So, every time that my husband and I find ourselves discussing this "problem" I have, we always ultimately come back to focusing on the preservation of the histories of those who are still alive.  And we've tried to schedule the interviews we'd like to do, then allow the other things to fall in around it.

Now I confess, I don't have the BEST methods for preserving family stories out there, and definitely not the best equipment, but I guess I feel that if I can at least do it, I'm going in the right direction.  That said, I've been working on getting my husband's grandparents life interviews on video interview, Vern and Sue Thacker.  They are absolutely adorable, I have loved getting to know them as we've done this, and we are only one good session away with each of them from having their life stories recorded.  Not sure what I'm going to do with them exactly when we're done, but we're one step closer.  

Meanwhile, they had a 60th anniversary creeping up on us and I had this fantastic idea. So with the help and support of both my mother in-law and my incredibly supportive husband. I was able to squeeze some additional interview time in, and put this together from our interview recordings.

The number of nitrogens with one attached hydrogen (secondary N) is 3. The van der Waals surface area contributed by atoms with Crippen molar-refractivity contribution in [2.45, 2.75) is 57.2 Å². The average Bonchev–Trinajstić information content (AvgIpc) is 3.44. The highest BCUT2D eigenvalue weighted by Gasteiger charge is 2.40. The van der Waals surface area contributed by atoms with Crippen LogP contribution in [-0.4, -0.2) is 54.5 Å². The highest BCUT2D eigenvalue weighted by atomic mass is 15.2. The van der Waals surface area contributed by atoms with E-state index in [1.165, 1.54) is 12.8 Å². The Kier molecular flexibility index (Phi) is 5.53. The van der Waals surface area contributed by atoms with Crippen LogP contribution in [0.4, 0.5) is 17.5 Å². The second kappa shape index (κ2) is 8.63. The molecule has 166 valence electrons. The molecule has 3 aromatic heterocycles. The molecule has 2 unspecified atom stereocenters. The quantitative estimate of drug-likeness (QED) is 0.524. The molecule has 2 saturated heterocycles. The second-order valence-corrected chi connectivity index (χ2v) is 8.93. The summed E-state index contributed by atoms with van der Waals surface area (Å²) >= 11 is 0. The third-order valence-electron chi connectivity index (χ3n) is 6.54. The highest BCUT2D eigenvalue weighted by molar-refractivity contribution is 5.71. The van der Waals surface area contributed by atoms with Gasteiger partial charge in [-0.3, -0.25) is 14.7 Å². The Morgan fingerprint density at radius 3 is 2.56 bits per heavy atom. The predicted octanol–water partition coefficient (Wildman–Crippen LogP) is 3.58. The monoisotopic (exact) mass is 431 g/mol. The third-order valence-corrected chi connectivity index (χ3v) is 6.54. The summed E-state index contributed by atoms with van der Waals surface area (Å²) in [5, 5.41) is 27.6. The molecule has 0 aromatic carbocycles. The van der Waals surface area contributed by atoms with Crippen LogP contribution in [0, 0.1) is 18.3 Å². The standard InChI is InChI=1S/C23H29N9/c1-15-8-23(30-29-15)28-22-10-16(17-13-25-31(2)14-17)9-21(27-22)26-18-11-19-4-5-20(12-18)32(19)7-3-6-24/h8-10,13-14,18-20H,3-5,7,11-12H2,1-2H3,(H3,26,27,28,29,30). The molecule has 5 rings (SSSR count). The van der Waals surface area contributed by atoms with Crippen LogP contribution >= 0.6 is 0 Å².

It's not perfect or professional, but I don't think it needs to be, it's preserved. And I did it for very little cost.  I used my computer and an external webcam to do the filming. I used my husband's phone, for a back up recording of audio, which I was very happy to have, it made the audio much more clear.  Then I used Premier Elements to edit and clip the audio, video, and pictures together.  I love Premier, I've been using it for several years, but you could really clip something similar together just using whatever free video editing program comes with your computer, the two common ones are Windows Movie Maker, and iMovie.  A great site to use if you're a beginner and need some help learning the basic how to's using these different programs is, www.Lynda.com.